12 votes

The esoteric social movement behind this cycle’s most expensive House race


  1. top
    I'm in the Effective Altruism community, and I actually helped with this campaign over the weekend! This article is factually correct, but I'm disappointed by the author front-loading others'...

    I'm in the Effective Altruism community, and I actually helped with this campaign over the weekend!

    This article is factually correct, but I'm disappointed by the author front-loading others' concerns, since many people won't read the whole article to see the explanations at the end. We really are doing our best to help everyone out!

    5 votes
  2. skybrian
    From the article: [...] [...] [...] [...]

    From the article:

    [...] Flynn has had to contend not with deadly robots but with his own type of boogeyman: His largest donor, Sam Bankman-Fried, the eccentric 30-year-old cryptocurrency billionaire who is chief donor to a PAC that has given over $10 million to Flynn’s campaign.

    Bankman-Fried’s support for Flynn has baffled outside observers and energized Flynn’s opponents, who have cast the billionaire’s intervention as a shady effort by a carpetbagging crypto-baron to influence cryptocurrency regulation in Washington. In February, a rival campaign manager denounced Bankman-Fried as “a tax-dodging billionaire” with “no place in Oregon politics,” and predicted that “the people of the 6th District are not going to let [Bankman-Fried] buy a seat for his friend regardless of how much he spends.” (Flynn says he has never spoken to Bankman-Fried.) The local media have cast an equally skeptical eye, publishing articles with headlines like “How Oregon’s New Congressional District Could Become a Colony Ruled by a Distant Crypto Prince” and raising questions about Flynn’s political credentials.

    But this focus on Bankman-Fried’s background in crypto has obscured another — and even stranger — element of the billionaire’s support. Both Flynn and Bankman-Fried are adherents of a niche philosophy known as “effective altruism,” which advocates using quantitative analyses and evidence-based reasoning to maximize social good and mitigate long-term threats to humanity.

    According to members of the effective altruism community, Flynn’s campaign is only the most visible part of a broader effort to grow effective altruism’s political footprint in Washington. In recent years, a collection of individual effective altruist and effective-altruism-aligned organizations have been spending big to build out a network of advocacy groups and think tanks focused on translating effective altruism’s philosophical principles into policy — principally in the areas of biosecurity, pandemic prevention and emerging technology policy. This effort marks the movement’s first major effort to expand effective altruism’s reach beyond philanthropy — where it has championed some counterintuitive ideas about charitable giving — into the messy and pragmatic arena of politics.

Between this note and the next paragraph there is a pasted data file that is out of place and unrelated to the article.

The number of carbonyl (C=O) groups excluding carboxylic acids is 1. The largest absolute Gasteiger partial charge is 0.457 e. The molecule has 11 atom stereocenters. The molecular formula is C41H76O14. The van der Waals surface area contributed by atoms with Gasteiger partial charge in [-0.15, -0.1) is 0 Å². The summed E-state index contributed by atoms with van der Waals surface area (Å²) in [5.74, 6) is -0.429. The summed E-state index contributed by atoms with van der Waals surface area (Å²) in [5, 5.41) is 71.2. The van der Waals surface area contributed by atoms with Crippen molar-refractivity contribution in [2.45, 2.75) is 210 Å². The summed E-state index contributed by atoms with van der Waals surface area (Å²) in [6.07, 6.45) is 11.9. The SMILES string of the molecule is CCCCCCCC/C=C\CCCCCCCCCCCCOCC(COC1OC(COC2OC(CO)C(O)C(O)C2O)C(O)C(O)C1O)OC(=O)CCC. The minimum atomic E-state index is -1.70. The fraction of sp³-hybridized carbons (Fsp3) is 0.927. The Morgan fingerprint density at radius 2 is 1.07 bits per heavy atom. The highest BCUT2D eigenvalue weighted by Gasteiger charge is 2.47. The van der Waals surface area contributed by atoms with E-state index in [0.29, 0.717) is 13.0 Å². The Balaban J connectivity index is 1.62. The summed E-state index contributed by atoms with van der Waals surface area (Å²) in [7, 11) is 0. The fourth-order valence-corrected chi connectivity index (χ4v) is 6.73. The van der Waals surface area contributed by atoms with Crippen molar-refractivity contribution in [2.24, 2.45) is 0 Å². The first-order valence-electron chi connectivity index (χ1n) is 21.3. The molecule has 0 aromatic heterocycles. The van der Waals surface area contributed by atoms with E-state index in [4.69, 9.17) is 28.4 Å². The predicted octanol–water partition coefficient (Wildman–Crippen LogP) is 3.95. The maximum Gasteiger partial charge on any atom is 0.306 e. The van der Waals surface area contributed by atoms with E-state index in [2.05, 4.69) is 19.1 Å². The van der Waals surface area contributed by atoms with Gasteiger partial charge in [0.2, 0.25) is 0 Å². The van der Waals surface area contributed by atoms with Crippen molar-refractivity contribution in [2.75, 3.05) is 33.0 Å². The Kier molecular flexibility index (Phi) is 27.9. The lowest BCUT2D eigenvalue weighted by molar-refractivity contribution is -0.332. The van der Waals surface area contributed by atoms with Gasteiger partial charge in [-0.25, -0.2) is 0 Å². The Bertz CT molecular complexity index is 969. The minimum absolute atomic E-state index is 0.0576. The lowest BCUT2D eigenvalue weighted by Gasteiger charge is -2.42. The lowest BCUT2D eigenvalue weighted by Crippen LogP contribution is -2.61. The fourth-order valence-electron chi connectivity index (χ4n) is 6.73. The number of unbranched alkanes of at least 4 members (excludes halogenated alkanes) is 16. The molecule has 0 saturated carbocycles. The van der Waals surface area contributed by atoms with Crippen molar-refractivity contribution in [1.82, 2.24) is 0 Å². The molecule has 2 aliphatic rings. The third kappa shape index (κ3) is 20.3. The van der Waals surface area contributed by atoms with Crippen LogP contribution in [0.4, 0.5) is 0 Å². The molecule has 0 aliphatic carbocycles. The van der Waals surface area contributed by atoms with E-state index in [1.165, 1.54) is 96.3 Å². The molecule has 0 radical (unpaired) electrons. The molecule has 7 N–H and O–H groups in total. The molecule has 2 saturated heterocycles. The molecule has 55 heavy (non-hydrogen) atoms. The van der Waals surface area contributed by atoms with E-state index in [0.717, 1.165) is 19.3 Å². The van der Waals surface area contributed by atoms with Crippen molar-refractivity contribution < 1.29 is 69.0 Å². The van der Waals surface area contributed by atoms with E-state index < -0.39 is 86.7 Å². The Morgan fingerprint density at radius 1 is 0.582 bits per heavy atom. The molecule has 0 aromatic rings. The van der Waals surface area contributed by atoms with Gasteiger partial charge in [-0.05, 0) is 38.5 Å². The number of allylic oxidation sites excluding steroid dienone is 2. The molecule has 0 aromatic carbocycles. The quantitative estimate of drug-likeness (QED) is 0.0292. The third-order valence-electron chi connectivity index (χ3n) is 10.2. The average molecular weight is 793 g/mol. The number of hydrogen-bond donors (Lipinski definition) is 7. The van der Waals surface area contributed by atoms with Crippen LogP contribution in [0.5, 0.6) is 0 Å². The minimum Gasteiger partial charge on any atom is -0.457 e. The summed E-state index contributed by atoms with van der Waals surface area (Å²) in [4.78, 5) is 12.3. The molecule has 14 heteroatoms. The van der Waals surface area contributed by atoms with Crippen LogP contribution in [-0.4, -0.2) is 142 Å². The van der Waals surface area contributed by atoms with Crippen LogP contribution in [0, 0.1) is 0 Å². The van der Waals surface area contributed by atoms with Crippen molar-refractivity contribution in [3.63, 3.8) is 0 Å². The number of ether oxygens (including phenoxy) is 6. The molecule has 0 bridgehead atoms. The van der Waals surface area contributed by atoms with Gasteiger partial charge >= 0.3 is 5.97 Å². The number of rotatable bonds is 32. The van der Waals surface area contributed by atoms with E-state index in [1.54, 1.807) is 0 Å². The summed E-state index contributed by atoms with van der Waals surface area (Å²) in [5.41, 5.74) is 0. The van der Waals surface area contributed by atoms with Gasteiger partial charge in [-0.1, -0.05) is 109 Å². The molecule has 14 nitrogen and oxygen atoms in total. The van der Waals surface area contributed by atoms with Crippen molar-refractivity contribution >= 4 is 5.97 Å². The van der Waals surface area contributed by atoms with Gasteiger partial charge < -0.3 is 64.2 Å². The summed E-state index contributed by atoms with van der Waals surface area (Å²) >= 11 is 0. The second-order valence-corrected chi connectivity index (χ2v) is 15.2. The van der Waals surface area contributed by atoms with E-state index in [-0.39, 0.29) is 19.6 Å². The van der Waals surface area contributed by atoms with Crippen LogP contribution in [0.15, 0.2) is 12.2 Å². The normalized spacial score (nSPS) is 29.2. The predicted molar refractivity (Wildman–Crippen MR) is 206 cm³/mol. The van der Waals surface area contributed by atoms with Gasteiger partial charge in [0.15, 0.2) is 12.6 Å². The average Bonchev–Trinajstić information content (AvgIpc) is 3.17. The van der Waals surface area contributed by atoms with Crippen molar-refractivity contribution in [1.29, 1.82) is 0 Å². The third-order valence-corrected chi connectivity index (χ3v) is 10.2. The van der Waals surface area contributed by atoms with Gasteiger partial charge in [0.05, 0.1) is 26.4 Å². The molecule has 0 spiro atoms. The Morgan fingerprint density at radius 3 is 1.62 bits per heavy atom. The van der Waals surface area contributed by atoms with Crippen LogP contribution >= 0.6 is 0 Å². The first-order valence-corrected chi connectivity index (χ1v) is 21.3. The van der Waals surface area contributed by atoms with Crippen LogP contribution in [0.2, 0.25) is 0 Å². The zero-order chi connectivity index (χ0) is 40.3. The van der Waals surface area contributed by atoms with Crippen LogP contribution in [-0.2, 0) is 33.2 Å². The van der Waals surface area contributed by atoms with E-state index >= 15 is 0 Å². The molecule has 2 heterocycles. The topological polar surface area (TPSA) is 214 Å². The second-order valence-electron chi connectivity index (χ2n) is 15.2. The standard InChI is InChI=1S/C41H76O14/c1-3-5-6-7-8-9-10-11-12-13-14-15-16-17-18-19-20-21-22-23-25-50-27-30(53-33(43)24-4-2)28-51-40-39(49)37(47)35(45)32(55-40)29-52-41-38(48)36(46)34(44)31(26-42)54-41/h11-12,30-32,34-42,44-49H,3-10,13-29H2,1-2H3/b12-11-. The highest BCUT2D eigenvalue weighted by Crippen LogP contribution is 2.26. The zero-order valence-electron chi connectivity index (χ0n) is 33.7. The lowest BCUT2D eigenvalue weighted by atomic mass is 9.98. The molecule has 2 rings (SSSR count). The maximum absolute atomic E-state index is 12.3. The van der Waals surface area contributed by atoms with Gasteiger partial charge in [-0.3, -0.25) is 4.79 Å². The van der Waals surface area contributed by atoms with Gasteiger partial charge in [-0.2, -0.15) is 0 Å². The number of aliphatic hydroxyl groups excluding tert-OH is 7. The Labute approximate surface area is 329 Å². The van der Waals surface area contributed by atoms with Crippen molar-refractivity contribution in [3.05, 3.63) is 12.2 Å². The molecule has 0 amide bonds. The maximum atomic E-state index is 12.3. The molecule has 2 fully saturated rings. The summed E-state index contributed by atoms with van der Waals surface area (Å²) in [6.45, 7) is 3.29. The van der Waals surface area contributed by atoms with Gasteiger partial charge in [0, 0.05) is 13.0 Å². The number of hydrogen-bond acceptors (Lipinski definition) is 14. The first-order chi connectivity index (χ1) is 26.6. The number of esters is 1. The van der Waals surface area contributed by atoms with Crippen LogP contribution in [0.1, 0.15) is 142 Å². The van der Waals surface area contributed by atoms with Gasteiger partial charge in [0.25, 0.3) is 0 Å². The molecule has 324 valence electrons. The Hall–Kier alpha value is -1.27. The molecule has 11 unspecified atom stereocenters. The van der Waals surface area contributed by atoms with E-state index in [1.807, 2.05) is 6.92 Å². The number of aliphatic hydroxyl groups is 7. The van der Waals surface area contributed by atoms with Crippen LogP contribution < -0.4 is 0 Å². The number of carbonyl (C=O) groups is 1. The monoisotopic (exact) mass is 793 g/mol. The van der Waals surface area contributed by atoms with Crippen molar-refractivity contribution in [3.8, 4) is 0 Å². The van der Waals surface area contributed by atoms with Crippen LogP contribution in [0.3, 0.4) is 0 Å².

From his job at Georgetown, Flynn had a front-row seat to the political inaction. In early 2021, Flynn helped draft a report that included a plan for $65.3 billion in new federal investments to prevent future pandemics. The White House published the report in a slightly modified form in September of 2021 as its 27-page American Pandemic Preparedness Plan.

    When Flynn and his colleagues took the plan to Congress, though, they were met with stony indifference.

    “I remember one staffer, he asked me, ‘Yeah, sure, it sounds fine, I guess. But do they make any of this PPE in my district?’ And I was like, ‘Well, I don’t know. … But I do know that you lost well over a thousand people just in your district,’” Flynn recalls. “They just sort of lost track of the thread or something.”

    A few months later, Flynn, who had moved back to Oregon with his wife during the pandemic, decided to launch his congressional campaign.


    Flynn, who has also won the backing of the House Majority PAC, says he was only peripherally aware of Bankman-Fried before entering the race.

    “I knew about him as a person who made a ton of money doing crypto stuff as part of an earning-to-give thing,” says Flynn, who says he has never met or spoken to Bankman-Fried. “I mostly knew that as an interesting novelty — like ‘Wow, that’s weird.’”


    True to the effective altruist credo, Bankman-Fried has publicly pledged to give away 99 percent of his wealth in his lifetime, and he reportedly donated upward of $50 million to various causes in 2021, according to Bloomberg. Within the EA community, Bankman-Fried has taken some unorthodox positions about how large-dollar philanthropists should spend their money. In particular, he has been critical of EA’s hesitancy to spend big on politics and policy, a tendency he ascribes to EAs’ preferences for causes that guarantee tangible and easily quantifiable benefits, like anti-malaria beds and antiworming pills.


    To get meaningful things done, Flynn says he plans to use a strategy drawn directly from effective altruism’s playbook: focus on policy issues that are important, tractable and neglected. As Flynn explained, members of the EA community use these three criteria — known as the “ITN framework” — to decide which causes would benefit from more resources. From an EA’s perspective, the most investment-worthy causes meet all three of these criteria: They present a readily available solution, solving them would do a significant amount of good, and they haven’t attracted significant prior investments.

    2 votes